(419aj) Water Vapor Permeation through Amine-Containing CO2-Selective Facilitated Transport Membranes | AIChE

(419aj) Water Vapor Permeation through Amine-Containing CO2-Selective Facilitated Transport Membranes


Vakharia, V. - Presenter, The Ohio State University
Tong, Z., The Ohio State University
Ho, W., The Ohio State University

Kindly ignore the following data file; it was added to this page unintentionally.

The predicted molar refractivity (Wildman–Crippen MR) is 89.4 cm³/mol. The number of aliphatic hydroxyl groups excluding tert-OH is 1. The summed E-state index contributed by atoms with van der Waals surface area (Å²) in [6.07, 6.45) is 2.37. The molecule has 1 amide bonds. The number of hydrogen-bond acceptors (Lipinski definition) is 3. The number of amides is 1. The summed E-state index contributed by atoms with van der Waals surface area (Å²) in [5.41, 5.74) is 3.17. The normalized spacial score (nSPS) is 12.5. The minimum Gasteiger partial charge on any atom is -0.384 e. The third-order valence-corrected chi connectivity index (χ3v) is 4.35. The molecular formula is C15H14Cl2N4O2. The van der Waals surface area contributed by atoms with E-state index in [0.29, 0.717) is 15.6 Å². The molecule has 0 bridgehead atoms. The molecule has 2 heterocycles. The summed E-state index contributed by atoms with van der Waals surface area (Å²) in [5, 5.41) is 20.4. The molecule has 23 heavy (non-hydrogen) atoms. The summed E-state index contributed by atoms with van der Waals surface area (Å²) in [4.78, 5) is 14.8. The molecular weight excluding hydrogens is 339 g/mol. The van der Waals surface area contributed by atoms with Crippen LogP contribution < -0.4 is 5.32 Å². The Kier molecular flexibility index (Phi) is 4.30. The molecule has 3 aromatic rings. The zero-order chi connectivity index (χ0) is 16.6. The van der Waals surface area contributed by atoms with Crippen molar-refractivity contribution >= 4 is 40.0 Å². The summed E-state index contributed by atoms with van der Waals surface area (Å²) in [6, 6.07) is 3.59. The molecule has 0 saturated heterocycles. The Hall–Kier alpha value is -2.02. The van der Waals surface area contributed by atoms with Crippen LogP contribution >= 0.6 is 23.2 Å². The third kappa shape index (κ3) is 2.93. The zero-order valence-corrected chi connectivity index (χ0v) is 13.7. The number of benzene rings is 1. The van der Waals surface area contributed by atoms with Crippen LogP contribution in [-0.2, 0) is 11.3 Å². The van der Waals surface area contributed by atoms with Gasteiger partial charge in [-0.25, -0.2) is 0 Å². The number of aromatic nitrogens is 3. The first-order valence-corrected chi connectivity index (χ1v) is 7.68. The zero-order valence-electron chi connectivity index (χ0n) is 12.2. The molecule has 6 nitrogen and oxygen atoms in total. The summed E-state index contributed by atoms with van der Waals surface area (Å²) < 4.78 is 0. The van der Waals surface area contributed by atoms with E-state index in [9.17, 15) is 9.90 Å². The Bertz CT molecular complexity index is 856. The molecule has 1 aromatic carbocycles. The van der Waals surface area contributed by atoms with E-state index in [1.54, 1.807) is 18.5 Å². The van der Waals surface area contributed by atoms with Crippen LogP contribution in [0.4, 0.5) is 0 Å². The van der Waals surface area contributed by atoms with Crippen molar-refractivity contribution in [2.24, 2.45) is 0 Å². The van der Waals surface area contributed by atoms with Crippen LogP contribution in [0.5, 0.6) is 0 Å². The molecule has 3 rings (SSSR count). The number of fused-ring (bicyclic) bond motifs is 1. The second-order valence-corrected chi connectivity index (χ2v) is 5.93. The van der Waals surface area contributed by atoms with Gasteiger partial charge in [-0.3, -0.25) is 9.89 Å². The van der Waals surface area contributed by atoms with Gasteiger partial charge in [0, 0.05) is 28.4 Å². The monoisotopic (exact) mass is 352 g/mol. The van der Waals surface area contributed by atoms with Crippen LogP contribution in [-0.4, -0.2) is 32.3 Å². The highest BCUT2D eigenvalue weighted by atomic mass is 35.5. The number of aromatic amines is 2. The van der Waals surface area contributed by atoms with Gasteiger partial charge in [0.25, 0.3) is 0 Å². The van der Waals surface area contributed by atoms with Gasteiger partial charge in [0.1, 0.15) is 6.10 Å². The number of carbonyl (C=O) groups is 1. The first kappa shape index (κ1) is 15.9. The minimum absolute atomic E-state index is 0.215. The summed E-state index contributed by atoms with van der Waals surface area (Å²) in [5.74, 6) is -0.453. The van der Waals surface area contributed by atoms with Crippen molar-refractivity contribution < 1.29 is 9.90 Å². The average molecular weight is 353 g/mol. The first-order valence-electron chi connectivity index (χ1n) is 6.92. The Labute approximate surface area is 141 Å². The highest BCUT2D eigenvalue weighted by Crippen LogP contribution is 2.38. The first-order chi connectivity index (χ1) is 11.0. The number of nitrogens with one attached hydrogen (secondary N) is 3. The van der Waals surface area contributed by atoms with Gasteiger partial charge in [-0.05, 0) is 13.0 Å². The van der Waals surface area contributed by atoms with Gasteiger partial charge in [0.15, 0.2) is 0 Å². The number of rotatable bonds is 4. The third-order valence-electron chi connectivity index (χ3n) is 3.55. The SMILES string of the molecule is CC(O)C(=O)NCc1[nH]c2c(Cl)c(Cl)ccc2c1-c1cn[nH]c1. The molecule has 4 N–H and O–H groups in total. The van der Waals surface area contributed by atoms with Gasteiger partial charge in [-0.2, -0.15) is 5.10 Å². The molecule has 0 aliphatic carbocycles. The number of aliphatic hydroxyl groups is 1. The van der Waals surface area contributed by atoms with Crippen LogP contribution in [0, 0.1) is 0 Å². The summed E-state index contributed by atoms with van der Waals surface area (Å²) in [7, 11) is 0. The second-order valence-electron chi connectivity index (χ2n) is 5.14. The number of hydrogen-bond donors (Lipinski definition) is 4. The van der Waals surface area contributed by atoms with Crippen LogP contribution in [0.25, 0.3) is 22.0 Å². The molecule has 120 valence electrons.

We have synthesized carbon dioxide-selective membranes by incorporating amino groups into polymer networks.  The membranes have shown high carbon dioxide permeability and selectivity vs. hydrogen, carbon monoxide and nitrogen up to 180oC.  Hydrogen sulfide permeates through the membrane much faster than carbon dioxide due to much higher reactivity as a result of small-size proton transfer, allowing nearly complete removal of hydrogen sulfide to about 10 ppb in the treated synthesis gas before water-gas-shift (WGS) reaction.  In some applications, it is also required to selectively separate CO2 by restricting the amount of water permeated.  The amine-containing membranes are highly hydrophilic, and they exhibit not only high CO2 permeance but also high water vapor permeance.  This work demonstrates various water and CO2 transport results exhibited by these thin-film composite amine membranes.  Water vapor permeance higher than 3500 GPU has been experimentally demonstrated with >3000 Barrers of CO2 permeability and >150 CO2/H2 ideal selectivity.  Gas permeation experiments showed water vapor permeance to be not sensitive to the amine-containing selective layer thickness.  The water transport resistance offered by the polymeric substrate appeared to be the controlling mass transfer resistance, independent of the resistance offered by the selective amine layer.  Water vapor permeance was experimentally demonstrated to reduce on increasing the polymeric substrate resistance via increasing the number of substrate layers used to synthesize the membrane.  The hydrophilic amine-containing selective layer was expected to retain moisture and served as the governing layer for CO2 and H2 permeation.  Effect of the extent of water retention by the polymer matrix on the overall transport result was also investigated by use of different fixed-site amine carriers.  The use of commercial polyvinylamine (containing >60% salts) as a fixed carrier was shown to retain more moisture and aid the CO2 permeance as compared to the laboratory synthesized pure polyvinylamine (without containing salts).  Water vapor permeance was shown to be related to the moisture retention capacity of the matrix.